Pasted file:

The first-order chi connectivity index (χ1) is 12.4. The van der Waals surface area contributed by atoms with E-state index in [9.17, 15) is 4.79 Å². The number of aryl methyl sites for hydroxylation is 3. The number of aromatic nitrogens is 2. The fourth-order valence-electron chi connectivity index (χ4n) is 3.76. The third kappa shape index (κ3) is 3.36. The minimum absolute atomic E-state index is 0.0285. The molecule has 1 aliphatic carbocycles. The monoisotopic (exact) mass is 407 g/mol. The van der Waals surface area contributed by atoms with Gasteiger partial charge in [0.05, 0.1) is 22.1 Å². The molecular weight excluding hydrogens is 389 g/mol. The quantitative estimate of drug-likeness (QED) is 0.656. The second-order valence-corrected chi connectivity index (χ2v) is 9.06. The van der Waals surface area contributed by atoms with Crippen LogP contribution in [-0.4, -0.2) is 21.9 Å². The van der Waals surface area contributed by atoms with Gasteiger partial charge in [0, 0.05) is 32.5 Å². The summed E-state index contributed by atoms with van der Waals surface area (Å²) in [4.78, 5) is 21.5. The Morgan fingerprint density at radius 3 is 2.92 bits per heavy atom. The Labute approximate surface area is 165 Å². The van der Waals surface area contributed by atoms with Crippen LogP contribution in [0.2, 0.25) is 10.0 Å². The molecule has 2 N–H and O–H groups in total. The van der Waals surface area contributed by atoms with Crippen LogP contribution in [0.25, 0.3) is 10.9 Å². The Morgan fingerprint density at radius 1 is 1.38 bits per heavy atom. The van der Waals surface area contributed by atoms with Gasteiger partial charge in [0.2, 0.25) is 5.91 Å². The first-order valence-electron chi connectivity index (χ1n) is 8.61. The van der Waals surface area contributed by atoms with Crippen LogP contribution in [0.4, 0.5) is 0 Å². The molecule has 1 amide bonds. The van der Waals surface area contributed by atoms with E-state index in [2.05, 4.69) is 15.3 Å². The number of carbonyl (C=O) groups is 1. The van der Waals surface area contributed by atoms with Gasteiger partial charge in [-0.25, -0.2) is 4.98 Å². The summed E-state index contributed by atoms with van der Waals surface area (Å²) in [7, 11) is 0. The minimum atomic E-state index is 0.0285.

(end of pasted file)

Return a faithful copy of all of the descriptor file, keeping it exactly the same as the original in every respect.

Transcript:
The first-order chi connectivity index (χ1) is 12.4. The van der Waals surface area contributed by atoms with E-state index in [9.17, 15) is 4.79 Å². The number of aryl methyl sites for hydroxylation is 3. The number of aromatic nitrogens is 2. The fourth-order valence-electron chi connectivity index (χ4n) is 3.76. The third kappa shape index (κ3) is 3.36. The minimum absolute atomic E-state index is 0.0285. The molecule has 1 aliphatic carbocycles. The monoisotopic (exact) mass is 407 g/mol. The van der Waals surface area contributed by atoms with Gasteiger partial charge in [0.05, 0.1) is 22.1 Å². The molecular weight excluding hydrogens is 389 g/mol. The quantitative estimate of drug-likeness (QED) is 0.656. The second-order valence-corrected chi connectivity index (χ2v) is 9.06. The van der Waals surface area contributed by atoms with Crippen LogP contribution in [-0.4, -0.2) is 21.9 Å². The van der Waals surface area contributed by atoms with Gasteiger partial charge in [0, 0.05) is 32.5 Å². The summed E-state index contributed by atoms with van der Waals surface area (Å²) in [4.78, 5) is 21.5. The Morgan fingerprint density at radius 3 is 2.92 bits per heavy atom. The Labute approximate surface area is 165 Å². The van der Waals surface area contributed by atoms with Crippen LogP contribution in [0.2, 0.25) is 10.0 Å². The molecule has 2 N–H and O–H groups in total. The van der Waals surface area contributed by atoms with Crippen LogP contribution in [0.25, 0.3) is 10.9 Å². The Morgan fingerprint density at radius 1 is 1.38 bits per heavy atom. The van der Waals surface area contributed by atoms with Gasteiger partial charge in [0.2, 0.25) is 5.91 Å². The first-order valence-electron chi connectivity index (χ1n) is 8.61. The van der Waals surface area contributed by atoms with Crippen LogP contribution in [0.4, 0.5) is 0 Å². The molecule has 1 amide bonds. The van der Waals surface area contributed by atoms with E-state index in [2.05, 4.69) is 15.3 Å². The number of carbonyl (C=O) groups is 1. The van der Waals surface area contributed by atoms with Gasteiger partial charge in [-0.25, -0.2) is 4.98 Å². The summed E-state index contributed by atoms with van der Waals surface area (Å²) in [7, 11) is 0. The minimum atomic E-state index is 0.0285.